Republican budgeteers are once again taking aim at the Internal Revenue Service—which has had its budget trimmed by $1 billion since 2010.
This week, House Republicans proposed cutting $838 million from the tax agency’s 2016 budget, a roughly eight percent cut at a time when IRS officials consistently claim that the agency is severely underfunded and overburdened with new enforcement responsibilities under the Affordable Care Act.
The GOP has punished the IRS with cuts over the last few years after the agency was embroiled in a handful of scandals, including the targeting of conservative groups, as well as hosting lavish conferences and parties at the taxpayers’ expense.
“Every day, Americans are making tough decisions about their own budgets and rightfully expect federal agencies to do the same,” said Representative Ander Crenshaw, a Florida Republican who oversees the IRS budget.
The GOP’s proposal provides $2.8 billion less than President Obama’s request to increase the agency’s budget by 18 percent in order to respond to the influx of calls from taxpayers.
The Wall Street Journal reports that between 1997 and 2012, the IRS budget increased 64 percent to $11.8 billion in nominal dollars. At the same time, the increase in electronic filing increased dramatically. In 2014, 80 percent of all taxpayers—or 117 million taxpayers—filed returns electronically. In addition, 71.2 million tax professionals e-filed.
The IRS receives about 100 million phone calls a year from taxpayers, some of which are answered by an automated system.
In the past, the Republican House would have to negotiate the proposed cuts with the Senate, formerly controlled by Democrats who would traditionally reject the cuts. This year, however, with Republicans in full control of Congress, the agency is likely heading for another budget slashing.
On top of the cuts, the GOP proposal also takes a swipe at Obamacare through a provision that would stop the IRS from enforcing the law’s individual mandate-a key staple of the law.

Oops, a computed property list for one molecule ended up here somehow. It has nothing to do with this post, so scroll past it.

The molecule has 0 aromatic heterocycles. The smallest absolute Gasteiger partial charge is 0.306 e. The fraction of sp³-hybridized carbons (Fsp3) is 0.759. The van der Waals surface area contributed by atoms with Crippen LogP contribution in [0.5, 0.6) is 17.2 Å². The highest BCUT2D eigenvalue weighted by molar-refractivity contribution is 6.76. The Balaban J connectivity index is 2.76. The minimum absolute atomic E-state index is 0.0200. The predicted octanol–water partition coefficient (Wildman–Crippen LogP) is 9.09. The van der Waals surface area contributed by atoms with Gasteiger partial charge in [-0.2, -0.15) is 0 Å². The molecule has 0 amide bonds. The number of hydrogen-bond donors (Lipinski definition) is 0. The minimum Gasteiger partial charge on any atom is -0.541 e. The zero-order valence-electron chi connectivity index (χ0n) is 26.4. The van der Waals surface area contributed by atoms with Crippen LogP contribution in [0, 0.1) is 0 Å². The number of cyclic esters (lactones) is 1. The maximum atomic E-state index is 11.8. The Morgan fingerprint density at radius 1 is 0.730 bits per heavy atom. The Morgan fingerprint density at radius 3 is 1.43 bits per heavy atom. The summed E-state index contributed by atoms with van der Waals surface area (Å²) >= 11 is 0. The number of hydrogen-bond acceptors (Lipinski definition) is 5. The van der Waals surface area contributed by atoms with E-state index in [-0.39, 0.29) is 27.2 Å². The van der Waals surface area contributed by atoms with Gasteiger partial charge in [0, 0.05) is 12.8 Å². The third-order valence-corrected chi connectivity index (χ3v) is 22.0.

The IRS plays a major role in the entire Obamacare implementation. Under the law, the IRS is tasked with enforcing at least 40 new provisions—a massive undertaking. The latest GOP budget proposal was immediately attacked by Democrats, agency advocates and union organizations.
The National Treasury Employees Union came out swinging against the proposal—saying the cuts would be extremely damaging to the agency’s overall efforts.
“Slashing the IRS budget by almost $840 million below the current level and $2.8 billion below the President’s request will further degrade its already impaired ability to provide taxpayers with the assistance they need and fairly enforce the tax laws enacted by Congress,” National President Colleen M. Kelley wrote in a letter to the members of the financial services subcommittee.
The group issued similar warnings last year, when Congress cut the IRS budget by $346 million. At the time, tax advocate Nina Olson warned that the cuts severely hampered the agency’s ability to respond to taxpayers during the 2015 tax filing season.
"We do not think it is acceptable for the government to tell millions of taxpayers who seek help each year, in essence, 'We’re sorry. You’re on your own,'" Olson said in the National Taxpayer Advocate 2014 annual report to Congress.
If the GOP’s proposed budget goes through, taxpayers can expect next year’s filing season to be even worse.
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